A First-Timer’s Perspective on Living in Tornado Alley

Living in tornado alley is almost the same as living in hurricane alley but with fewer palm trees and no threat of storm surge. There is also more urgency given to the moment, I noticed. I am pleased to report that the humidity levels are very much the same when a cold front and warm front collision looms overhead.  Oh, humidity, how I have missed you! And those palm trees. The headaches I suffer from when the barometric pressure suddenly drops are something I wish had stayed back in Florida, though. Luckily, Oklahoma City did escape the brunt of the storms this time thanks to the cold front that pushed through at the last minute and took the threat of tornadoes with it*.

I was pretty disappointed in Gary England, one of the most popular weathermen in the state, and for saying that I feel must apologize for some reason. Gary’s tornado reports are supposedly so popular that he has a drinking game named after him and I’ve been told he wears really flashy ties when he expects a big night of tornadic excitement. But he bored me last night by constantly referring to his apathetic assistant and he botched the opportunity to acknowledge a tornado on the ground for at least 10 minutes. We flipped stations.

Damon Lane, on the other hand, was entertainingly animated. He was so talkative and informative, in fact, that he started getting dehydrated around 8:30pm. The man had been reporting on the air for nearly six hours straight and was choking on his own dry mouth every time he tried to explain something new. He must not have been playing the Gary England drinking game. Or drinking, period.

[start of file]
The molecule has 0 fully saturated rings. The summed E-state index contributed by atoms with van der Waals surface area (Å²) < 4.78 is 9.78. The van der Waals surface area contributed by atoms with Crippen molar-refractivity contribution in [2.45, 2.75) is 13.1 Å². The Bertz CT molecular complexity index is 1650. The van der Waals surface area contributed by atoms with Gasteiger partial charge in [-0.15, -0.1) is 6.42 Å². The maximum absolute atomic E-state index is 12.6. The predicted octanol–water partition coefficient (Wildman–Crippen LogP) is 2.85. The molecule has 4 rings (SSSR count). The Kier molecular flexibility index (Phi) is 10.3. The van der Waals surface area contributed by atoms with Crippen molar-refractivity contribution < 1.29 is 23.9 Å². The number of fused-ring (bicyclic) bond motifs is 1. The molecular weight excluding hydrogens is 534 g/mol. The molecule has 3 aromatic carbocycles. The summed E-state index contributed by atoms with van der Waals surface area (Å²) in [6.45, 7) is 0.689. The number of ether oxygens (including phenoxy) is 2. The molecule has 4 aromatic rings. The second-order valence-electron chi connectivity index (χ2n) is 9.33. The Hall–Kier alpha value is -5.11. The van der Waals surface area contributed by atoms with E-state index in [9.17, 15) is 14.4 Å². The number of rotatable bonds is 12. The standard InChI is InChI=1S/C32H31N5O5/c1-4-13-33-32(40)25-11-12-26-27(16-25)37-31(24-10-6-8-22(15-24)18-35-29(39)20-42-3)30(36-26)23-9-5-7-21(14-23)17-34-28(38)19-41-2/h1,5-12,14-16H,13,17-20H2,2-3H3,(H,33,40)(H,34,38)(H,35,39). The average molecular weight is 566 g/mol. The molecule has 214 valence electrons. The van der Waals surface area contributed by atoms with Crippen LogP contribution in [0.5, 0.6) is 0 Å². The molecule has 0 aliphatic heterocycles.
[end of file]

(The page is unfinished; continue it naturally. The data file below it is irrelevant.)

I did learn some interesting things about Oklahoma during this whole event, though. For example, I now know there is a town called Cookietown and that Lawton and Chickasha are populated with a resilient breed of people because they got their asses kicked last night. There are even some new terms I’m able to add to my weather vocabulary:

  • Fruit salad hail (a mix of grapefruit-, orange-, apple-, lemon-, lime-, and grape-sized hail, all in one storm)
  • doppler-indicated rotation
  • cone tornado (I’ve only ever heard of wedges and ropes)
  • inflow and wraparound
  • mesocyclone

Another thing I learned is that Interstate 44 was built solely to use as a reference point when describing the location of a storm front (okay, I made that up, but every storm I’ve been through stalls right over I-44). But the truth is that these meteorologists know what’s up, which makes me feel a thousand times less panicky this spring. They even have a breakdown of main roads in every town and can pinpoint when the sky will start unloading fruit salad hail on May Avenue & Waterloo.

Here’s a Facebook post from the National Weather Service out of Norman, Oklahoma last night. This is the expertise I’m talking about:

9:07 PM – The tornado will cross the H.E. Bailey Turnpike (I-44) north of Randlett and south of Walters. Motorists stopped at the Walters rest stop/McDonalds will be hit by large hail. Do not drive into this area!